to secure. When attaching the lens hood, hold the focusing and zoom control rings so

that they are not rotated unintentionally.

TRIPOD SOCKET (Ref. Figs. 9 & 10)

To change the camera from horizontal to vertical position or vice versa, loosen

the locking knob for the tripod-attaching base by rotating it counterclockwise, then

rotate lens and the camera about the longitudinal axis of the lens. Tighten the locking

knob by rotating it in clockwise direction until it stops. (Fig. 9)

To remove the tripod-attaching base, loosen the locking knob, pull it back

slightly, and then lift the knob to open the tripod base ring as illustrated in Fig. 10.

When removing the tripod-attaching base, hold the lens and the camera securely to

prevent them from both accidentally falling.

Fig. 9

Altering camera between vertical &

horizontal positions

1. Loosen lock knob by rotating knob


2. Turn camera and lens so as position

alignment marks meet each other.

3. Tighten lock knob by rotating knob


Fig. 10

Detaching tripod-attaching base

1. Loosen lock knob by rotating knob


2. Pull out lock knob slightly.

3. Turn attaching ring upward while holding

locking knob.

*When detaching tripod-attaching base,

hold camera and lens securely, not to

accidentally drop your valuable equipment.


When you set the focus of a particular subject, there is an area in front of you

and behind your subject that will also be in focus.

The depth-of-field table shows aperture values horizontally and ranges vertically.

If, for example, the aperture is F8 and the shooting range is 5m (Focal length

400mm), the depth-of-field value is 4.96 (m)-5.04 (m) where F8 in the horizontal

column and 5m in the vertical column intersect. If your camera has a preview

mechanism, the depth-of-field effect can be confirmed in the viewfinder. For further

details, see the instruction manual of your camera.


When the built-in flash on the camera is used, symptoms such as corner

illumination fall-off or vignetting at the bottom part of the image may be observed,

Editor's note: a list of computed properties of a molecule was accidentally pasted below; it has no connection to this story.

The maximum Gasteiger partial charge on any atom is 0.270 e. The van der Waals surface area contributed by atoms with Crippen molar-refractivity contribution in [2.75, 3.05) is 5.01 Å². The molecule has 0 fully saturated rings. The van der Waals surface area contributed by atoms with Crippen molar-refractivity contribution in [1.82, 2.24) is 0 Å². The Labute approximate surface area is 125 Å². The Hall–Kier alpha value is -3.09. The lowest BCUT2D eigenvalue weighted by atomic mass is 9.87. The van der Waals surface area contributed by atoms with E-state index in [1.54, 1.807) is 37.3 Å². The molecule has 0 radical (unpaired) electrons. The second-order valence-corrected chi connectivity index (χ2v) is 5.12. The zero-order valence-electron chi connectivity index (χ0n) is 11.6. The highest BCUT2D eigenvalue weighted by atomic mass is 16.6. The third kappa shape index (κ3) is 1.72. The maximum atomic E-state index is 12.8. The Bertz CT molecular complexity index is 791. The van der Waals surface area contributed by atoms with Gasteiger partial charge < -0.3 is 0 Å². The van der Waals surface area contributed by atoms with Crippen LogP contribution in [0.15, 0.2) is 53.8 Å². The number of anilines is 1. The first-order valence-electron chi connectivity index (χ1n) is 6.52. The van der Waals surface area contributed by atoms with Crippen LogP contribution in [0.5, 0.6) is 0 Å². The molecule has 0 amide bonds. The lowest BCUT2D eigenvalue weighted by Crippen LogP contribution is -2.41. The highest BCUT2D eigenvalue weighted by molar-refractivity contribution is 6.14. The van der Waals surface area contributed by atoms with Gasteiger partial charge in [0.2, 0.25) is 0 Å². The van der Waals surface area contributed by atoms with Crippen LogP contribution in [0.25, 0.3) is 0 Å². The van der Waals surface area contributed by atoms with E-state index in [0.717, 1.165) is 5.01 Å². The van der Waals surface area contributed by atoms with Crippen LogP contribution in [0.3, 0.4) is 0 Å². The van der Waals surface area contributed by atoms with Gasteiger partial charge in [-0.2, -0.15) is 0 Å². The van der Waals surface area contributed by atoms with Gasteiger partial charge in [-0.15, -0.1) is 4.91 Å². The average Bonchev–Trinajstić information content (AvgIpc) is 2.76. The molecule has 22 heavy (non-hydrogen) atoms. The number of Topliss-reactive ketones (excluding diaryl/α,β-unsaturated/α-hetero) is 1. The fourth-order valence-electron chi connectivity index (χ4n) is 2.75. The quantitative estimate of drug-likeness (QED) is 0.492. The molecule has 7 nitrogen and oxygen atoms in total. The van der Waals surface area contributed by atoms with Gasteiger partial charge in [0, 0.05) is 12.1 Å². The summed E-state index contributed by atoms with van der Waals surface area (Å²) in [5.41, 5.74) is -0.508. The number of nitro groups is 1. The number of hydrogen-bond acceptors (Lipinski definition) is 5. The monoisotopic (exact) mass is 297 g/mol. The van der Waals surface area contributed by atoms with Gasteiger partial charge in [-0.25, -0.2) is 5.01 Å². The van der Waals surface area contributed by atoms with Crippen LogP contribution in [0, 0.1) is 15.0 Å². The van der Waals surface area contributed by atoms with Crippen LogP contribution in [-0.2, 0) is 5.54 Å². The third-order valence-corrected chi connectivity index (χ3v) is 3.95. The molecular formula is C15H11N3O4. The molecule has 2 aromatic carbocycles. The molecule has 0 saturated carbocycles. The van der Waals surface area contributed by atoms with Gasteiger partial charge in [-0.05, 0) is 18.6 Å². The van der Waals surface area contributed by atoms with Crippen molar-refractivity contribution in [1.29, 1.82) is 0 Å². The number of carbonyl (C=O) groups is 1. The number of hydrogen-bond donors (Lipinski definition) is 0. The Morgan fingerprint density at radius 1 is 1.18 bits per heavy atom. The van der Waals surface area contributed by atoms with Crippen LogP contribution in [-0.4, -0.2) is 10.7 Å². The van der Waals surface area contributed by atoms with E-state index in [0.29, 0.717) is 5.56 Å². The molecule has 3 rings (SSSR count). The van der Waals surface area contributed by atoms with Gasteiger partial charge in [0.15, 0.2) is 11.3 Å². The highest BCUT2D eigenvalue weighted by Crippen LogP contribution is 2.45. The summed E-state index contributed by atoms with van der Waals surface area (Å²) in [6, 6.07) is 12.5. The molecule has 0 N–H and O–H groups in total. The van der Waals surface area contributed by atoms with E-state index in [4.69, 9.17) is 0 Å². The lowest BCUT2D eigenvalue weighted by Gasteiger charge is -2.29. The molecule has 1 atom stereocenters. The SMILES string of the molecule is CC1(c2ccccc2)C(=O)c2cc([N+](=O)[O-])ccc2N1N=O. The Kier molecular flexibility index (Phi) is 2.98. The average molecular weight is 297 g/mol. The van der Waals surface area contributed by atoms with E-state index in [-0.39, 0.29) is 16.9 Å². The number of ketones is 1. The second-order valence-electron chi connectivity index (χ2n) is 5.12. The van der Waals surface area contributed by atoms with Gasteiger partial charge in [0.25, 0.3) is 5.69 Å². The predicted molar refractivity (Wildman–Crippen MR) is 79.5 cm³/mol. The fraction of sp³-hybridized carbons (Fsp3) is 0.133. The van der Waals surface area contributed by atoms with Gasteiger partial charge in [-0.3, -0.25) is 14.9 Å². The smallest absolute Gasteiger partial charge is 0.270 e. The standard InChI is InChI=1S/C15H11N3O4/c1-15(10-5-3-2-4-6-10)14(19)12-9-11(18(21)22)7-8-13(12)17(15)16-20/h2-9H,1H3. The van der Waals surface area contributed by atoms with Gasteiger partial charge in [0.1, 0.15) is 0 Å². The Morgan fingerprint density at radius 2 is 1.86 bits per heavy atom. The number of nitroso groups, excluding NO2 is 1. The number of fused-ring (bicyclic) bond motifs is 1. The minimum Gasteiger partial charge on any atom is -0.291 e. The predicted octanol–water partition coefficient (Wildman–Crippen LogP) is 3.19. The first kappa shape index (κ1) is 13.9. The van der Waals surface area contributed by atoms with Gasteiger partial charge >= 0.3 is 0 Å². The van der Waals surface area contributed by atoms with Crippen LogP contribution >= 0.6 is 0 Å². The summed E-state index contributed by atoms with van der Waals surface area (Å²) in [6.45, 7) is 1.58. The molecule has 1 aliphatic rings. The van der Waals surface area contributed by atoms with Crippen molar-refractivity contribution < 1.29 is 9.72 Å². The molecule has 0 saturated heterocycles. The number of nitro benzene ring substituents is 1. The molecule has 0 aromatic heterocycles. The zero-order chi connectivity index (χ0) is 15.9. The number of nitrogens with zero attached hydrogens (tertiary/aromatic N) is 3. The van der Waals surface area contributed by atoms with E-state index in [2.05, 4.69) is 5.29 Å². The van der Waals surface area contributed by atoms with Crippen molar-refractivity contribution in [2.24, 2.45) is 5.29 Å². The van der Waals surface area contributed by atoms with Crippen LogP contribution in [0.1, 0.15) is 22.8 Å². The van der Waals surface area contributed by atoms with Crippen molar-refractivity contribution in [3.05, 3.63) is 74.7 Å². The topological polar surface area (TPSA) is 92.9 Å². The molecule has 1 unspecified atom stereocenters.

especially at the wider-angle range. This is due to the inherent limitation of the

coverage of the built-in flash, and/or the relative position of the flash to the edge of

the lens barrel, which causes shadows on the image. Accordingly, we recommend not

using the built-in flash at wider-angle settings.

Please refer to the section of your camera's instruction manual pertaining to the

use of the built-in flash, since the angles of coverage of the flashes differ between

camera models.



When you use a built-in flash, make sure to detach the lens hood.

Certain camera models may indicate the maximum and minimum aperture

values of the lens in approximate numbers. This is inherent to the design of the camera

and not an indication of error.

Do not use the lens hood when you shoot with your camera's built-in flash. Even

without the lens hood, an arched-shape shadow may be observed at the bottom

portion of the picture when using the built-in flash. Tamron recommends using an

optional flash unit (clip-on grip type) when use of flash is necessary.

When using the lens in the telephoto focal range, it may be necessary to use a

tripod to avoid camera shake. Using high-speed film (ISO 400 or faster) with a fast

shutter speed is also helpful to reduce the effect of camera shake.


Avoid touching the glass element surface. Use a photographic lens cloth or

blower brush to remove dust from the lens element surface. When not using the lens,

always place a lens cap on it for protection.

Use a lens cleaning tissue or lint cloth with a drop of cleaning solution to

remove fingerprints or dirt on the glass lens surface with a rotary motion from the

center to edge. Use a silicon cloth to clean your lens barrel only.

Mildew is an enemy of your lens. Clean the lens after shooting near water or in

any humid place. If you find mildew on your lens, consult a repair shop or nearby

photographic store.

When using your equipment [camera(s) and lens(es)] in an environment where

the temperature changes from one extreme to the other, make sure to put your

equipment temporarily in a case or plastic bag for a length of time in order for the

equipment to go through a gradual temperature shift. This will reduce potential

equipment troubles.